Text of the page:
Learn to tell your story; be confident but comfortable; and focus on a problem, not a solution.
These are a few tips for startup founders who want to raise investment dollars from venture capitalists, based on our experience inside the war room with Seven Peaks Ventures.
The Bend, Ore.-based venture firm held a private pitch event in Seattle last month and GeekWire got a behind-the-scenes look at how early-stage tech investors assess founders and their startups.
Founded in 2013, Seven Peaks raised its second fund this past summer with plans to invest in 20-to-25 startups across the West Coast. Its portfolio companies include Portland-based Opal, Bend-based Manzama, Seattle-based Amplero, and several others in places like Utah and Boulder.
The firm, which recently opened a new Seattle office, met with six Seattle-area companies last month: Equinauts, Observa, Magic AI, Riveter, Genneve, and Vendorhawk. Part of the impetus for the event was to help Seven Peaks identify about potential investments, but also to provide feedback to entrepreneurs who are raising capital, whether or not the firm decides to invest in them.
“The problem is that founders get so little feedback and so much negative experience — what are they actually learning?” said Tony Abena, operating partner at Seven Peaks. He added: “We talk about opening up the black box a little more.”
Below are some key takeaways for startup founders who are pitching investors, based on my observations during the pitch sessions and the subsequent discussion between the partners.
Beyond revenue projections or a go-to-market strategy or the value proposition of your startup, founders need to know how to tell their story.
“It’s not a pitch,” said Abena. “It’s a rich story that has many parts to it.”
Abena recommends that founders start the pitch creation process by writing a 2-page story about their company and its future — after doing that, it will help you put together a better slidedeck.
Tom Gonser, partner at Seven Peaks and co-founder of Docusign, said founders should be prepared for when a laptop or projector malfunctions in front of investors and the presentation isn’t usable.
“They’ll say, ‘we only have 15 minutes, just tell us your story,'” Gonser said. “You need to be able to have a conversation about what you’re doing.”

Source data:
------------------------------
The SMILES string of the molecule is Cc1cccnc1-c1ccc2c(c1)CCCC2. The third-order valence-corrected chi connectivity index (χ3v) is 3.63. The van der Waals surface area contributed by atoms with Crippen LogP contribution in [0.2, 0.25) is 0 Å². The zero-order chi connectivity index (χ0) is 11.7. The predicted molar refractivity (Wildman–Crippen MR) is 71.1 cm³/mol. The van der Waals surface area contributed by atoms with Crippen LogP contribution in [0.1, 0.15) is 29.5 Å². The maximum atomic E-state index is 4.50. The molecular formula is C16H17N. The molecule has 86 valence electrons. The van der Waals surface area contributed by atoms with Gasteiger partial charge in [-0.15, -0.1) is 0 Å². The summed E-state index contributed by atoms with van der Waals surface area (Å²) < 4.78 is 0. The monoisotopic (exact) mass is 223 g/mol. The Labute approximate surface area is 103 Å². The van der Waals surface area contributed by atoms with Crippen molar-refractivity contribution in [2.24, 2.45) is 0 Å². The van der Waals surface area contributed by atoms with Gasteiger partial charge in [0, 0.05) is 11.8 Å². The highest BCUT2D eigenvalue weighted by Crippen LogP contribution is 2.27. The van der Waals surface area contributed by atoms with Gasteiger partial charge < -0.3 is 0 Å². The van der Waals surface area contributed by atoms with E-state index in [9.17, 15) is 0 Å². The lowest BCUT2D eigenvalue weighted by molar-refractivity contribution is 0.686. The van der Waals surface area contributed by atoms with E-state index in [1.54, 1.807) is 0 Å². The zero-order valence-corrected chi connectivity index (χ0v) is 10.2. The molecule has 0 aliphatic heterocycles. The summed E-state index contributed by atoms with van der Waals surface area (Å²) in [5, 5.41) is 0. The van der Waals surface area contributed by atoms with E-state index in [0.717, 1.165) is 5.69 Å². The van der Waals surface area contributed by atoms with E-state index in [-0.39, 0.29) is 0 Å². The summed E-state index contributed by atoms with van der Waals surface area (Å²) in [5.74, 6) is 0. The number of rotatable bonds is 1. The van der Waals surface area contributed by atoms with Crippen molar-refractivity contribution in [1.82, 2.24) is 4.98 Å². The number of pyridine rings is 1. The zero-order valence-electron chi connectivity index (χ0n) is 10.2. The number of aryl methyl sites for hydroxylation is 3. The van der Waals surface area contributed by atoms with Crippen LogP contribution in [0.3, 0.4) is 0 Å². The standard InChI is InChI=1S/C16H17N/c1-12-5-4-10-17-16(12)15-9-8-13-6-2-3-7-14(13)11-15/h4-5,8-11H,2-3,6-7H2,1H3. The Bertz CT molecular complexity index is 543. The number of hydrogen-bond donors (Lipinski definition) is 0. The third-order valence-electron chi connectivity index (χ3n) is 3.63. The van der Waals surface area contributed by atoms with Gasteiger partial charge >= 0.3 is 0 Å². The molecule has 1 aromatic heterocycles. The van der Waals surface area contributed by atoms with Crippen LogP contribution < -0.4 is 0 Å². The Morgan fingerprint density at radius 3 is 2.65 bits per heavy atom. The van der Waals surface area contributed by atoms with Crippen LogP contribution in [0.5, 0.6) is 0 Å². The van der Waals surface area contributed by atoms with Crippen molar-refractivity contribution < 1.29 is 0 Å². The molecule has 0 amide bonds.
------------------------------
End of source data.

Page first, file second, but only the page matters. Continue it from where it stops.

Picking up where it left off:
It’s not just investors that want to hear a convincing and passionate story.
“If I can’t tell my story, I can’t find a co-founder,” Parker said. “If I can’t find co-founder, I definitely can’t find investment or customers.”
A storytelling tip: Think about the headline or lede paragraph to your story if it appeared in The New York Times or GeekWire. This “working backward” approach is similar to what Amazon does with its product development process.
Problem > Solution
Founders should fall in love with the problem they are solving — at least more so than the solution they are pitching.
Matt Abrams, investing partner at Seven Peaks, used Steve Jobs introducing the iPhone an example. Jobs didn’t start his pitch by talking about the actual iPhone itself, but rather an existing problem that was easy to understand. He talked about the pain point of carrying around several clunky products like an MP3 player or PDA, and then showed what Apple was doing to fix the problem.
Investors don’t love it when they hear about “technology looking for a solution,” said Dino Vendetti, who founded Seven Peaks more than four years ago.
Abrams added that if founders “can’t define the problem simply to us, then how do they tell it to customers?”
Speaking of, Vendetti said founders should be “maniacally focused on their customers.” He added that customers are often the most valuable source of information for an investor.
“Where we try to improve our odds in a huge way is by investing in companies that have at least some visible evidence of product market fit so we can talk to customers,” Vendetti explained. “Their opinion matters more than anybody.”
Corey Schmid, investing partner at Seven Peaks, thinks about whether she’d like to work for a founder when he or she is pitching.
“Does that person motivate me and drive me?” she noted. “Do I want to hitch my wagon to them?”
Asking these questions help investors determine a CEO’s leadership potential. Beyond the numbers in a spreadsheet, investors are often placing a bet on someone’s intangibles. Vendetti said he likes founders that balance risk-taking with staying the course, while learning and adapting and pivoting as needed.
“Part of this is the drive of founders,” he added. “There will be super lonely days. You just have to be driven and tenacious to make it through that.”
Investors also pay attention to how an entrepreneur listens to feedback.
“I don’t have to like you, but are you willing to listen?” Parker noted.
Founders should also be confident in their idea — but not too confident. Investors appreciate the humility.
“The most credible founders are completely comfortable in admitting what they don’t know,” Vendetti said. “One of our founders, for example, is so secure in himself and confident, yet humble and real. He’s O.K. with saying he doesn’t know something. He talks about how the company will figure it out and what that can open up. That’s a leap of faith that as investors we are willing to take.”